SNAQ January 2022

online (virtual)



Rosario Gianluca Pizzone (Laboratori Nazionali del Sud, Italy), Aurora Tumino (Kore University of Enna, Italy), Konrad Schmidt (Helmholtz-Zentrum Dresden-Rossendorf, Germany)


Schools on Nuclear Astrophysics Questions

Question in January 2022: What is the link between radioactive nuclei and astrophysics?

Update: Below, all talks are available as PDF for download.

Update: Congratulation to the 3 winners of our SNAQs Scientific Talk Award in recogrecognition and appreciation for giving a scientic talk at the January 2022 edition of SNAQs:

  • Kelsey Lund (North Carolina State University)
  • Jacobus Swartz (Centre d'Etudes Nucleaires de Bordeaux Gradignan, France)
  •  Heinrich Wilsenach (Justus-Liebig-Universität Gießen)

And thanks to all other applicants who submitted an abstract.


This is the 9th edition of a monthly, virtual school format discussing questions related to nuclear astrophysics.


Previous events:

A new event of SNAQs is organized always on the 2nd Wednesday in each month with a break in summer. SNAQs last about 3.5 hours, including breaks, with lectures and scientific talks around a given question in nuclear astrophysics. Lectures are held by senior researchers and scientific talks preferably by young researchers, as master and PhD students. Further, SNAQs put a special focus on the interaction between participants to allow young scientists networking even if traveling to schools, workshops and conferences is not an option.

SNAQs join the community of schools related to nuclear astrophysics that partner with ChETEC-INFRA:

The aim of this community is to give all students and young researchers the same, multidisciplinary knowledge about nuclear astrophysics. SNAQs will support this idea and strengthen the community of schools by providing a frequent lecture series to train and educate the next generation of scientist with knowledge across the three types of infrastructures used by nuclear astrophysicists:

  • astronuclear laboratories supplying reaction data,
  • supercomputer facilities performing stellar structure and nucleosynthesis computations, and
  • telescopes and mass spectrometers collecting elemental and isotopic abundance data.

Those infrastructures are networked by ChETEC-INFRA, Chemical Elements as Tracers of the Evolution of the Cosmos - INFRAstructures for Nuclear Astrophysics, a new European starting community of 32 partner institutions.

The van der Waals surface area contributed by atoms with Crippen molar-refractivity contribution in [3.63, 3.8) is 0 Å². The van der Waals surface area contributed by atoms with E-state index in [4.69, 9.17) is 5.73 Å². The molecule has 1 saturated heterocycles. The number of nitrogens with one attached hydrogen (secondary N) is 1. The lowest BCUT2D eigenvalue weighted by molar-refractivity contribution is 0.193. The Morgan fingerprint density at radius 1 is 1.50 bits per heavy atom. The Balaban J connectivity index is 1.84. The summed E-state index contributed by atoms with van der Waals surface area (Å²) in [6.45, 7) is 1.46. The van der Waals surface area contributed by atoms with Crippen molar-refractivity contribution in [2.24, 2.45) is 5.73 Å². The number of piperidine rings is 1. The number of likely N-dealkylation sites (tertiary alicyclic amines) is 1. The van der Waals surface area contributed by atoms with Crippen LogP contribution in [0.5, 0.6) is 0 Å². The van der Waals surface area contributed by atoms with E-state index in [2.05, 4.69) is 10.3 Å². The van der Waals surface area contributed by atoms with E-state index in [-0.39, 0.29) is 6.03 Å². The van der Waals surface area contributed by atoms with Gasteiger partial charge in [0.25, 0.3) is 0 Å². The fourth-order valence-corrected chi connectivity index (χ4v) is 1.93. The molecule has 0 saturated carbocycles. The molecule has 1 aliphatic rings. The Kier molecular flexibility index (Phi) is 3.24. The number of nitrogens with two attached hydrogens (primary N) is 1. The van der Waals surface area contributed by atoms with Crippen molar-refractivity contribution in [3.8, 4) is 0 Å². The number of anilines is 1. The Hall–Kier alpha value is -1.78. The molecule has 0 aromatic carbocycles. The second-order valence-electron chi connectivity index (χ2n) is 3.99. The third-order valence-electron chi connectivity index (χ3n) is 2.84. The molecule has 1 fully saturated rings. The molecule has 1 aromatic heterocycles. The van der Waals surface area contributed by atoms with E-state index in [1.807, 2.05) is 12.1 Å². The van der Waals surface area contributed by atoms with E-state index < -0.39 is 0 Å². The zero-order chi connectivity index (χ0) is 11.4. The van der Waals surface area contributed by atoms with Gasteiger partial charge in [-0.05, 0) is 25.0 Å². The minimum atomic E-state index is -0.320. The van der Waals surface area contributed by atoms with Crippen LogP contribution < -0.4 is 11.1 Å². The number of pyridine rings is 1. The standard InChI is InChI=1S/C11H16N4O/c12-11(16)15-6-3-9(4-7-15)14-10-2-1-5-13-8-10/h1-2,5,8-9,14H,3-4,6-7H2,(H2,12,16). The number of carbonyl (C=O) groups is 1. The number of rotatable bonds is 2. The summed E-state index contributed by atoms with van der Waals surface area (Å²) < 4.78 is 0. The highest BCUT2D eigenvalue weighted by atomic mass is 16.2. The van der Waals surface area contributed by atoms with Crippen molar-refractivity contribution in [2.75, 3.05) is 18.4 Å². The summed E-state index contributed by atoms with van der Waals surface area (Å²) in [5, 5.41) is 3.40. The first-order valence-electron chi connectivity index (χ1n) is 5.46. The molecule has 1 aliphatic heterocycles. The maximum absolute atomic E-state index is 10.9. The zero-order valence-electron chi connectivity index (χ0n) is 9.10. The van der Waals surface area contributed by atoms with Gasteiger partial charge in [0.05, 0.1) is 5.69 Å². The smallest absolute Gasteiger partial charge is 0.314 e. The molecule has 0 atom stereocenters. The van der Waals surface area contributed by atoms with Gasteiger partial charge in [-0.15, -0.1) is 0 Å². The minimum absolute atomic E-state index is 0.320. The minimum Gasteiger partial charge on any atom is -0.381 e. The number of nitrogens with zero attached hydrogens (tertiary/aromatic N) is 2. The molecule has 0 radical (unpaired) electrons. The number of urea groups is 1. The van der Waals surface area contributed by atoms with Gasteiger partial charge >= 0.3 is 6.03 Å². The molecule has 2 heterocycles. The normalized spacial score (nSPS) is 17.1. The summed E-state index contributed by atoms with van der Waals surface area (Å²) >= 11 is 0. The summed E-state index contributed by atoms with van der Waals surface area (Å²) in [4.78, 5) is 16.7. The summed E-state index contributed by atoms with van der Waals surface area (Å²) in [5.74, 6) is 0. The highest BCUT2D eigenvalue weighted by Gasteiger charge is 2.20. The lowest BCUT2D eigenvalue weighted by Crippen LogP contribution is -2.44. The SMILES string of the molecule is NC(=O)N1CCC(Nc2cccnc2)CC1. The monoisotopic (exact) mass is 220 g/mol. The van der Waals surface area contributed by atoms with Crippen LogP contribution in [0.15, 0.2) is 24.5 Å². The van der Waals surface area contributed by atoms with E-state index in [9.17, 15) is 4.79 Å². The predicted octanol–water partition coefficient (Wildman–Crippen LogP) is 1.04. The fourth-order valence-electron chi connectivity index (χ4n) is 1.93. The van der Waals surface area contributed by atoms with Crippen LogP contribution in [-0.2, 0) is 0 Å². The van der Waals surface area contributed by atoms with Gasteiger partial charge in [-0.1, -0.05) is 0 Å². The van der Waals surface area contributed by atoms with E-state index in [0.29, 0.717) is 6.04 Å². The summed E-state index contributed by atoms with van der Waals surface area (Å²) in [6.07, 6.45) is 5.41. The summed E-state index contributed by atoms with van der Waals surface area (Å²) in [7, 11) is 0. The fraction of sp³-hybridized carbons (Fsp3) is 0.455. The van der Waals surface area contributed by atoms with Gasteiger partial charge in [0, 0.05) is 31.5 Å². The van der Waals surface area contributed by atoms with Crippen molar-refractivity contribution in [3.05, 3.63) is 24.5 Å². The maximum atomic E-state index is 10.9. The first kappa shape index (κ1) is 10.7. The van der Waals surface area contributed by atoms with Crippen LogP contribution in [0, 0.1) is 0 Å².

We are looking forward to meet you at the 9th SNAQ.

SNAQ January 2022 organizers SNAQs organizing committee
  • Gianluca Pizzone (Laboratori Nazionali del Sud, Italy)
  • Aurora Tumino (Kore University of Enna, Italy)
  • Rosanna Depalo (Università degli Studi di Milano, Italy)
  • Camilla Juul Hansen (TU Darmstadt, Germany)
  • Marcel Heine (Hubert Curien Pluridisciplinary Institute, France)
  • Ann-Cecilie Larsen (University of Oslo, Norway)
  • Andreas Korn (Uppsala University, Sweden)
  • Arūnas Kučinskas (Vilnius University, Lithuania)
  • Sara Palmerini (University of Perugia, Italy)
  • Gianluca Pizzone (Laboratori Nazionali del Sud, Italy)
  • Konrad Schmidt (Helmholtz-Zentrum Dresden-Rossendorf, Germany)
  • Olivier Sorlin (Grand Accélérateur National d'Ions Lourds, France)
  • Livius Trache (Horia Hulubei National Institute for Physics & Nuclear Engineering, Romania)
  • Aurora Tumino (Kore University of Enna, Italy)

Guidelines for participants of SNAQs

Please, …
… rename yourself in the Zoom sessions to match your registration name and institution – this will serve as your “nametag”.
… mute your microphone during talks.
… use the public chat only for questions related to the lecture; for discussions, please use the private chat.
… write your questions in the chat – due to the high number of participants, a moderator will read a selection of questions but can choose a limited number only.
… use breakout rooms to talk and chat to each other in smaller groups. Breakout rooms will be available during coffee breaks and participants can choose rooms freely.
… behave professionally and respectfully.
… follow ethical standards as professional integrity and honesty.
… foster a welcoming and inclusive work environment.

    • 2:45 PM 3:00 PM
      Zoom room available 15m
    • 3:00 PM 3:05 PM
      Welcome and Introduction 5m
      Speaker: Konrad Schmidt (Helmholtz-Zentrum Dresden-Rossendorf, Germany)
    • 3:05 PM 3:10 PM
      European Summer School on Experimental Nuclear Astrophysics 5m

      Introduction of the biannual school and invitation for the 11th edition June 12 to 19, 2022

      Speaker: Rosario Gianluca Pizzone (Laboratori Nazionali del Sud, Italy)
    • 3:10 PM 3:55 PM
      Techniques to constrain r-process reaction rates 45m
      Speaker: Artemis Spyrou (Michigan State University, USA)
    • 3:55 PM 4:05 PM
      Moderated questions 10m
      Speaker: Aurora Tumino (Kore University of Enna, Italy)
    • 4:05 PM 4:50 PM
      Astrophysics and unstable nuclei: Indirect method for radioactive ion beam experiments 45m
      Speaker: Giuseppe Gabriele Rapisarda (University of Catania, Italy)
    • 4:50 PM 5:00 PM
      Moderated questions 10m
      Speaker: Olivier Sorlin (Grand Accélérateur National d'Ions Lourds, France)
    • 5:00 PM 5:20 PM
      Coffee break and breakout session 20m

      Breakout rooms are available to (1) very briefly introduce yourself, (2) talk about the lectures, (3) clarify lecture items, and (4) phrase questions for the round table discussion.

      Afterwards, questions can be written in the chat of the main Zoom room. Please tag questions related to lecture 1 with L1 and questions related to lecture 2 with L2. Moderators can only choose a limited number of questions to be discussed at the round table discussion.

      This session also povides the opportunity to establish contacts that can be continued using the private chat. Networking is an important tool not only in science.

    • 5:20 PM 5:32 PM